two cats screaming
in the shade of apartment blocks and fig trees
-sweltering day in August
Well, here is my poetic effort for the day. I’m sitting here at home in front of the fan after a short but sweaty walk back from work. I arrived at work at about 8.30am and finished at 6.30pm. Long day. It’s not too bad, but I do find having two four-hour classes to be a bit much. But on the other hand, I guess it’s good to get a big chunk of work done all in one day. It’s six of one, half a dozen of the other.
So, Richie is currently in the kitchen making his delicious pasta speciality with red peppers, tomatoes and onions, as has become our Sunday habit. I like it. Yesterday was yoga day, which was fantastic as usual. Then a friend of ours, Sohye, came over for dinner last night! It was great because we haven’t seen her for weeks and weeks.
And the only other interesting thing is that Ramazan (aka, Ramadan) began last Wednesday. Long ago, I had aspirations to at least try a couple days of fasting to honour the spirit of the month. I really don’t feel up to it now. Maybe this means I am weak and pathetic, but Ramazan fasting means not eating OR drinking anything during daylight hours. You aren’t supposed to smoke either, but this wouldn’t really effect me. Not eating during the day is one thing, although I must admit am a big wimp when it comes to not eating regularly. I get headaches and feel terrible and all that. Basically, I’m a big baby. But not drinking. I can’t imagine. In this heat, with all the sweating…. sounds unbearable. And yet, tons of people (with far more discipline and determination than me) manage to do it every year. I am honestly very impressed by their commitment and strength of will.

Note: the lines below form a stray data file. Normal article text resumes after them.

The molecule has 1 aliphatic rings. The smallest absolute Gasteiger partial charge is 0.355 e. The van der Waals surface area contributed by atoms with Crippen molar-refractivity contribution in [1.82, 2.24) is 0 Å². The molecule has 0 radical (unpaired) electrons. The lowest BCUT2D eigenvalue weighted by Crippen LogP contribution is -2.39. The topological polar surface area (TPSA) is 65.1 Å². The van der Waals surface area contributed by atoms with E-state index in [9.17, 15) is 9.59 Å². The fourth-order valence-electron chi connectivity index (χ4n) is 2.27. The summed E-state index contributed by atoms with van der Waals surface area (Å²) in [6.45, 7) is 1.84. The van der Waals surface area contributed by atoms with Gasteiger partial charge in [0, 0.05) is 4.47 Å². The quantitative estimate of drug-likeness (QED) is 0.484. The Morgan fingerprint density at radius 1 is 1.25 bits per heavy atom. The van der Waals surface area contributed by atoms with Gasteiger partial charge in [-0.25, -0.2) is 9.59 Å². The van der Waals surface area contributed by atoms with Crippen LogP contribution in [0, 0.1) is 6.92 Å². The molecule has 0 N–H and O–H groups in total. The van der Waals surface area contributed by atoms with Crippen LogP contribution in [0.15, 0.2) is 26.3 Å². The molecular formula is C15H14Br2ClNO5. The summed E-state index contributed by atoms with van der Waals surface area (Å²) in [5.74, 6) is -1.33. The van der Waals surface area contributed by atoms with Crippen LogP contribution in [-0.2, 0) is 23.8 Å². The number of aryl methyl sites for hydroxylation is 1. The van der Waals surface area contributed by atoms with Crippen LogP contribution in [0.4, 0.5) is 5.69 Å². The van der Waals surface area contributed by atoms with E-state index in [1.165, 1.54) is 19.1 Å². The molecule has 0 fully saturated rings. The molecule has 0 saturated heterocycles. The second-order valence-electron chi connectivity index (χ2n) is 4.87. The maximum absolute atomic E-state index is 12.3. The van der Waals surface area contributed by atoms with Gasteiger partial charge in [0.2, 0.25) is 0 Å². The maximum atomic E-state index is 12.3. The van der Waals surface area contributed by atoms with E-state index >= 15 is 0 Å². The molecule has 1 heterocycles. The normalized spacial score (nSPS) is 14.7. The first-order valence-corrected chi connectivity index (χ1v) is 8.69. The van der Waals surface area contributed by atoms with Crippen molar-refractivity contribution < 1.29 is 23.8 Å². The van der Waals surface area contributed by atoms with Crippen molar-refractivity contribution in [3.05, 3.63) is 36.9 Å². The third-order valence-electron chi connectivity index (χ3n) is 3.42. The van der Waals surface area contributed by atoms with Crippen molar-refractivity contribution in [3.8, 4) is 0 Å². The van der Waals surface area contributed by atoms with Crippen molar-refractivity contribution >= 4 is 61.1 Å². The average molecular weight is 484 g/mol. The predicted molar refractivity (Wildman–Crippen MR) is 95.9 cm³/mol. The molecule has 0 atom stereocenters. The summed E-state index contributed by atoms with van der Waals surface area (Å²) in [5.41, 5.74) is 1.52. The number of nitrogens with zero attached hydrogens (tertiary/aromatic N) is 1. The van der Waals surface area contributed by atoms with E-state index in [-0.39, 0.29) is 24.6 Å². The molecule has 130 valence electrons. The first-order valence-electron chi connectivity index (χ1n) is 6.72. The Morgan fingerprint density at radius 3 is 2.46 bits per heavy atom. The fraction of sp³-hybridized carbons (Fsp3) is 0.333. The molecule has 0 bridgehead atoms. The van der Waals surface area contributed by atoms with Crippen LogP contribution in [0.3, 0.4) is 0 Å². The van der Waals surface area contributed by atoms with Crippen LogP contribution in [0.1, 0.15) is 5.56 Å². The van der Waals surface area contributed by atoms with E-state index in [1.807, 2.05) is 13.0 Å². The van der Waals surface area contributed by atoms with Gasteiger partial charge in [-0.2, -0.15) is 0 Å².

So, in Istanbul many people fast and many people don’t. From my impression of things, most Turks are not puritans when it comes to their religion. For instance, most Turkish people that I know drink alcohol, which is forbidden in Islam. I think most of my students, who come from the wealthy, more Western-oriented sections of Turkish society, are not fasting at all. A friend told me her sister’s family, who don’t fast in the technical sense, make a point during Ramazan to abstain from alcohol to honour the rules of Islam a bit more for the month.
On thing that’s interesting about Ramazan though, that I never considered before we came here is that it seems to be a mix of fasting and celebration, for those participating. Yes, during the day it’s tough- no food, no water, no cigarettes. I’ve been told that the beginning of the month is the worst, as people are adjusting to the hardship of it all, and everyone can be cranky and irritable, which is certainly understandable. But then in the evenings, after the sun goes down and the day is officially over, people eat and sit on their balconies and enjoy themselves. During the night you can eat and drink to your heart’s content. So, the deprivation and repentance of the day is balanced by the enjoyment and feasting of the night.
So, that’s about it for now. I’m just looking forward to reading a little bit before dinner’s ready, then stuffing my face, and then maybe playing a game with Richie. Sounds like a great Sunday night to me!